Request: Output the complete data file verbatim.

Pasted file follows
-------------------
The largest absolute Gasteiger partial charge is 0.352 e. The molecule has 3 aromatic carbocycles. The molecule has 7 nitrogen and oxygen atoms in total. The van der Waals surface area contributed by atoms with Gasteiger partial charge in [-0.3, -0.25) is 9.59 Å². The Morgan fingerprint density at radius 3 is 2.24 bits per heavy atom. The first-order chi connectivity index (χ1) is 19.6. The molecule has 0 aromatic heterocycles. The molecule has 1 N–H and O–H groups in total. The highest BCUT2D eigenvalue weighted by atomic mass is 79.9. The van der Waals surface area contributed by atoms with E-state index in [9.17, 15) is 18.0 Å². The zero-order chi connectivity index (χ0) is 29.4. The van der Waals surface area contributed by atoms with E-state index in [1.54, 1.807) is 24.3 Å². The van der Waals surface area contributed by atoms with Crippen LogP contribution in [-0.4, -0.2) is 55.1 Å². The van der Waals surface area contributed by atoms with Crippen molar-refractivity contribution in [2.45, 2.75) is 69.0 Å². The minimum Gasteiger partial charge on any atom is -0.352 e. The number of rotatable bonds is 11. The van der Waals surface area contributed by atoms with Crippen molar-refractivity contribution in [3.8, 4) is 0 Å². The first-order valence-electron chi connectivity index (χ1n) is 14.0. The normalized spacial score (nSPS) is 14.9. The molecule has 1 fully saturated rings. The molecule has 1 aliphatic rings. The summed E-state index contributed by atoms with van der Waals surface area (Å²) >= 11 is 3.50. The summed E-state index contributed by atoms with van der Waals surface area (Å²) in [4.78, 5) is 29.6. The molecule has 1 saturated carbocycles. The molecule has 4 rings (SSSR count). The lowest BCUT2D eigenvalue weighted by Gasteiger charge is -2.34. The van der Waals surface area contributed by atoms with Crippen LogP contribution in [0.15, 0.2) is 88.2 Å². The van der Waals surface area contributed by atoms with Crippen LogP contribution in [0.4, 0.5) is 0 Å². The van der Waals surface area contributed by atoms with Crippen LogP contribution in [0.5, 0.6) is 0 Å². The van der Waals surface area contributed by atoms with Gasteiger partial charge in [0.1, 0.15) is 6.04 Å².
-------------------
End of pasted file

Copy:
The largest absolute Gasteiger partial charge is 0.352 e. The molecule has 3 aromatic carbocycles. The molecule has 7 nitrogen and oxygen atoms in total. The van der Waals surface area contributed by atoms with Gasteiger partial charge in [-0.3, -0.25) is 9.59 Å². The Morgan fingerprint density at radius 3 is 2.24 bits per heavy atom. The first-order chi connectivity index (χ1) is 19.6. The molecule has 0 aromatic heterocycles. The molecule has 1 N–H and O–H groups in total. The highest BCUT2D eigenvalue weighted by atomic mass is 79.9. The van der Waals surface area contributed by atoms with E-state index in [9.17, 15) is 18.0 Å². The zero-order chi connectivity index (χ0) is 29.4. The van der Waals surface area contributed by atoms with E-state index in [1.54, 1.807) is 24.3 Å². The van der Waals surface area contributed by atoms with Crippen LogP contribution in [-0.4, -0.2) is 55.1 Å². The van der Waals surface area contributed by atoms with Crippen molar-refractivity contribution in [2.45, 2.75) is 69.0 Å². The minimum Gasteiger partial charge on any atom is -0.352 e. The number of rotatable bonds is 11. The van der Waals surface area contributed by atoms with Crippen molar-refractivity contribution in [3.8, 4) is 0 Å². The first-order valence-electron chi connectivity index (χ1n) is 14.0. The normalized spacial score (nSPS) is 14.9. The molecule has 1 fully saturated rings. The molecule has 1 aliphatic rings. The summed E-state index contributed by atoms with van der Waals surface area (Å²) >= 11 is 3.50. The summed E-state index contributed by atoms with van der Waals surface area (Å²) in [4.78, 5) is 29.6. The molecule has 1 saturated carbocycles. The molecule has 4 rings (SSSR count). The lowest BCUT2D eigenvalue weighted by Gasteiger charge is -2.34. The van der Waals surface area contributed by atoms with Crippen LogP contribution in [0.15, 0.2) is 88.2 Å². The van der Waals surface area contributed by atoms with Crippen LogP contribution in [0.4, 0.5) is 0 Å². The van der Waals surface area contributed by atoms with Crippen LogP contribution in [0.5, 0.6) is 0 Å². The van der Waals surface area contributed by atoms with Gasteiger partial charge in [0.1, 0.15) is 6.04 Å².